CHICAGO (WLS) -- City council members are moving to expand a sexual harassment ordinance to protect everyone who deals with elected officials and not just city employees. The move comes even as one of their own refuses to talk about the accusations embroiling his own ward office. But the ordinance, which passed out of the Workforce Development Committee Friday is not in response to the recent accusations that led to the firing of Kevin Quinn, a top lieutenant to House Speaker Mike Madigan, who is also the brother of Alderman Marty Quinn.
But now the chairman of the Workforce Development Committee is pushing back against the growing calls for Madigan to step down as chairman of the Illinois Democratic Party.
"If the Allies had pulled Eisenhower out of his position when the troops were landing on Normandy, you would take the head of those forces and throw those forces into disarray," said Alderman. Pat O'Connor, 40th Ward.
Using a war-time analogy to describe Mike Madigan's importance to the party heading into the March 20th primary, O'Connor said now is not the right time for people to be calling for Madigan to step aside. That, despite allegations Madigan tried to cover up complaints by campaign worker Alaina Hampton that her supervisor Kevin Quinn repeatedly sent her texts asking her out and one time even telling her she was "smoking hot".
"From the facts that are out there or at least the alleged facts that are out there, it appears as of some of this was mishandled, there's no doubt about it. But again those things don't change between now and March 20th," O'Connor said.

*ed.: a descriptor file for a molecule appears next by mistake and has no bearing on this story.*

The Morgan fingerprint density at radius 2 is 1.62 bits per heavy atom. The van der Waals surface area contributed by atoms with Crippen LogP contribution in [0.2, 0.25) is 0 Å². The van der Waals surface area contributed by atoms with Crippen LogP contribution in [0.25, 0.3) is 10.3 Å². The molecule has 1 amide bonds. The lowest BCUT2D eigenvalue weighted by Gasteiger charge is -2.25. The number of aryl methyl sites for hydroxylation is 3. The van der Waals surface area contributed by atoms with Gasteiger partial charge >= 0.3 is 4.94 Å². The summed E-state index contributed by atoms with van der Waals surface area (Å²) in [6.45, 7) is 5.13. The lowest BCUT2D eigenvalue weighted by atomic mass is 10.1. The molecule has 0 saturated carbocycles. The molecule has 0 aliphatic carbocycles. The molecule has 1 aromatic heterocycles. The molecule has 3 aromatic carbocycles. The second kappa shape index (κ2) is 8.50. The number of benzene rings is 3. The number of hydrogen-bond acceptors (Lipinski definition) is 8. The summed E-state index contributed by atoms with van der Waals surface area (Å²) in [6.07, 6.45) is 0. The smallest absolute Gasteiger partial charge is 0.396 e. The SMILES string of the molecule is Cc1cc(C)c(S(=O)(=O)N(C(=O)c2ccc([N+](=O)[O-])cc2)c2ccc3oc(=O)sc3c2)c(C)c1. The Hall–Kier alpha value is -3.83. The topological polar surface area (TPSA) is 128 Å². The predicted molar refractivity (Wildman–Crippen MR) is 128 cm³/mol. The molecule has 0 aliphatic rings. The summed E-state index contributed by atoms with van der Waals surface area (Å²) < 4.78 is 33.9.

Earlier this week Alderman Marty Quinn refused to answer reporters' questions about his handling of the incident with his brother. Hampton's attorney says Quinn's constituents deserve answers.
"I think he should have suspended him or recused himself from it, said look I can't deal with this is my brother, so let's get somebody else to look at this independently," said Attorney Shelly Kulwin.
Under the new ordinance, passed out of committee today, elected officials could be held accountable for permitting sexual harassment- by action or inaction- against anyone they deal with in their official capacity, not just city employees.
"My concern was that unlike other cities employees that can be terminated because of their sexual indiscretions, at most an elected official would get a public reprimand and possible fines from the Board of Ethics," said Alderman Ray Lopez, 15th Ward.
"I think our city council has gone as far as the law allows us to go within our own disciplinary structures," said Alderman Michele Smith, 43rd Ward.
The full vote on the new ordinance will be taken up at the next full city council meeting.